The Secret to Housing? Building More Than Bedrooms.

Meta Housing Corporation brings supermarkets to food deserts, public-transit alternatives to a car-loving culture, and ‘art colonies’ to an overlooked segment of the senior population

The word “meta” is derived from Greek origins and can mean “subsequent,” “secondary,” or “beyond.” Meta Housing Corporation, since its foundation in 1993, has always been in the business of going beyond the standard. That central philosophy is applied broadly and can be seen clearly in each of the organization’s core tenets, whether it be incorporating sustainability, integrating transportation, or encouraging its senior residents to live actively. “Housing can be a vehicle for other avenues of social betterment,” says Chris Maffris, vice president of the company, speaking on the role that California’s affordable-housing market has grown into since he joined Meta Housing nine years ago. “The affordable-housing industry has changed significantly. Collectively, as developers and financiers, we have seen many funding programs begin to have green and sustainable requirements.”

One big change was Title 24. The current standard, adopted in 2008, lays out a baseline for energy efficiency in residential and nonresidential buildings. Meta Housing consistently surpasses Title 24 by 20–25 percent. Maffris describes the impetus for the company’s green practices as two-pronged: Meta Housing acknowledges both the social imperative to conserve energy and the economic advantages of doing so. “We are long-term owners of all our properties,” Maffris says. “We’re building a portfolio. The operational benefits are valuable to us. Implementing energy efficiency and green building techniques in our work helps the operation of our buildings and improves their economic viability in the long run.”

Designed by PSL Architects, this mixed-income housing development, located near the Metro and other amenities in Long Beach, CA, contains 46 two- and three-bedroom units.

Negotiating the economics of affordable-housing development in California isn’t always easy. The cost of land is high, as are building costs, especially around transit hubs. Luckily, many state funding programs recognize that fact. John Huskey, Meta Housing’s founder, has been working in the housing sector since 1969 and actually comes from a background in transportation. Nearly every Meta Housing development is therefore situated around either transit corridors or the public transportation of Southern California.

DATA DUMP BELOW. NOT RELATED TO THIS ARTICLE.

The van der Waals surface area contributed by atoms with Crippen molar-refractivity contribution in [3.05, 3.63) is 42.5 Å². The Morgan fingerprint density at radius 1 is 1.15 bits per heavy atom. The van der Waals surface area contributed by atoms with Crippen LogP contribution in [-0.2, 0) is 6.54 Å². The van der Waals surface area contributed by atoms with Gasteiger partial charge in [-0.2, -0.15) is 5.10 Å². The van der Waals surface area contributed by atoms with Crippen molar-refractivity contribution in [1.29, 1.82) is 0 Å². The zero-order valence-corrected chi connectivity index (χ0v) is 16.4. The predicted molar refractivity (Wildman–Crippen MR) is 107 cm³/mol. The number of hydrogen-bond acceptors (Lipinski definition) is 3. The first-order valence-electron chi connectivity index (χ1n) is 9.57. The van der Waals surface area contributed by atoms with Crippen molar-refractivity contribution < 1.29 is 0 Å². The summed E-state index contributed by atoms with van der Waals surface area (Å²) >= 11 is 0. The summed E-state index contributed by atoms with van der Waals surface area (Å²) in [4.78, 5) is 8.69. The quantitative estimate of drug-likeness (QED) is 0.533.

One such development is Long Beach Senior Arts Colony, which is located across the street from the Long Beach and Anaheim Metro Stop and was designed by Studio One Eleven, a Long Beach-based architecture firm that also places a high level of importance on creating sustainable communities. The senior-housing project is notable because it incorporates one of the developer’s truly unique concepts—senior communities based on art and creativity. Huskey conducted research on the types of lives that older adults were living in existing senior-housing developments. “What he found was that many seniors were being forgotten,” Maffris says. “The housing wasn’t providing for the healthy continuation of their lives.” The idea was to engage the residents in activities outside their rooms. At Long Beach and other art-focused developments, residents are regularly collaborating and producing creative works alongside other tenants. To encourage this, these communities include editing bays, classrooms, art studios, and theaters.

Another transit-oriented development that has been getting attention is the Adams and Central Mixed-Use Development, which has won four awards in the past year, including the Los Angeles Business Council Architectural Award for Mixed-Use Housing and the National Association of Home Builders’s Pillars Builder Award for Best Affordable Apartment Complex. The development was designed by John Cotton Architects, an award-winning firm in its own right, and it’s succeeded in accomplishing what many have failed to do: it brought a noteworthy commercial food market to South Los Angeles.

“South Los Angeles is what they call a food desert,” Maffris says. “People were paying more for their food than those in West Los Angeles because they had to buy from corner stores or drive long distances to find supermarkets. That has been remedied. Adams and Central includes a Fresh & Easy Neighborhood Market.”

The word “meta” can also refer to something self-referential. When asked to reflect on what the legacy of Meta will ultimately be, Maffris pauses for a moment. “We try to not just produce affordable housing,” he says, “but produce affordable housing that accomplishes another objective, a further-reaching social goal.”